Without a theme, under what other organizing principles might an exhibition be curated?

30. 9. 2011 // // Kategorie Randnotizen 2011

Placing a number of disparate artworks side by side under the umbrella of a single theme is, in one sense, a way of taming them. One possible meaning of this gesture is as follows: these artworks will no longer run wild in every direction, but will fall in line behind a single, guiding interpretation. This slightly unfair criticism of todays dominant curatorial approach leads me to wonder what other organizational principles might be used to generate a group exhibition. Some obvious possibilities come to mind. For example, a phone tree structure: the curator chooses one artist, who goes on to chose the next, who goes on the chose the next, etc. Or a simple principle in which a curator tries to put works of art together that are as different from one another as possible. (I think this would create a fascinating challenge, trying to define the various qualities of artistic difference that might be brought into play.) Or a curator invites a certain number of artists to participate in a show. Each of the artists is asked to propose an organizing principle that might be used. All of the artists then vote on the various suggestions and several organizing principles are selected. Each of the organizing principles gets its own room within the show and the artists can choose which of the rooms they would like to participate in. Of course many projects have been made along these lines. But I am certain there could be many other productive scenarios that might be imagined. The point is simply that there are other ways.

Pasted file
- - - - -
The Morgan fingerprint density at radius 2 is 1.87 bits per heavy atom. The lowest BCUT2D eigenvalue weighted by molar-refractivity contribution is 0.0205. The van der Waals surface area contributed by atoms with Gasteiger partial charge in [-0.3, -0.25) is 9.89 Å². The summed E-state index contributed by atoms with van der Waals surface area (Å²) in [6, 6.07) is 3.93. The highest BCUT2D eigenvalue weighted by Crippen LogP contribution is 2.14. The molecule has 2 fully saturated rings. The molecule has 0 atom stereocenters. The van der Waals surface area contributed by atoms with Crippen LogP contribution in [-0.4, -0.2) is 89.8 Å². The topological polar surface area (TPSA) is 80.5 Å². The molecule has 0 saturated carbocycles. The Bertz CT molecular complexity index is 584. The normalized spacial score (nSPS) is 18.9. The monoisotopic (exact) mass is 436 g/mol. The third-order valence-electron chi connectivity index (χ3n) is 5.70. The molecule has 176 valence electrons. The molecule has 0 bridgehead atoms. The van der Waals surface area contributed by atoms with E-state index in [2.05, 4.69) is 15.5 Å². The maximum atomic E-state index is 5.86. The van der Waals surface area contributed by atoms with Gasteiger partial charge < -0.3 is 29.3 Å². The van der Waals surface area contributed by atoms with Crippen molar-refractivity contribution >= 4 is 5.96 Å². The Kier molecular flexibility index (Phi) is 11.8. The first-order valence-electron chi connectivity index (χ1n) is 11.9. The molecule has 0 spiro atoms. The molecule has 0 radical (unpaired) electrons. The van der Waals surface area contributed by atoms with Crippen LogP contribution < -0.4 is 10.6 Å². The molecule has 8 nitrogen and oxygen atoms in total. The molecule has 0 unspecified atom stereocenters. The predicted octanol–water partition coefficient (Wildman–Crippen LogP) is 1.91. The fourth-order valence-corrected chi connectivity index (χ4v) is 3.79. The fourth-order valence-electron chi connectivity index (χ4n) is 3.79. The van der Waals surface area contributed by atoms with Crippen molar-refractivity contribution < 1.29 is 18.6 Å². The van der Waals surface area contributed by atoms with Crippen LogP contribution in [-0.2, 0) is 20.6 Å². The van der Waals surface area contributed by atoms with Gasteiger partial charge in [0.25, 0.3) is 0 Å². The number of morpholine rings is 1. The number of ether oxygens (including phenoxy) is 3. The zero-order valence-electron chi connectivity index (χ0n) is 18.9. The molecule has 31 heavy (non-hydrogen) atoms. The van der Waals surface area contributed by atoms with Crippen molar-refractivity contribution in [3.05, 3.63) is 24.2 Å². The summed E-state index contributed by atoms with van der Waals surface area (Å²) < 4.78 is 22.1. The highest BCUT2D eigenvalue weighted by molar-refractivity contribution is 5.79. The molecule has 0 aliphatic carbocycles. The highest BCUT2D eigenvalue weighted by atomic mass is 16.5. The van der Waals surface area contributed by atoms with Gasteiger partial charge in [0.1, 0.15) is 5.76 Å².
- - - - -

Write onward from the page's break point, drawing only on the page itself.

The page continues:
How an exhibition is organized does as much to generate its meaning as the individual works it contains, in the same way that media censorship today is predominantly structural. No one person decides what will or will not be in the news, and yet certain stories and approaches are systematically avoided or marginalized. (For example, the medias scant mention of the current Occupy Wall Street protests.) But one does not need to resort to cheap comparisons to the pathetic state of the American media in order to highlight the artistic shortcomings of the thematically organized exhibition model. One only has to realize how dominant it is, how it leaves little room for other approaches or other ways of thinking about art. If there is no room for productive chaos in art, no room for an expanding diversity of organizational principles, where else might one find such spaces?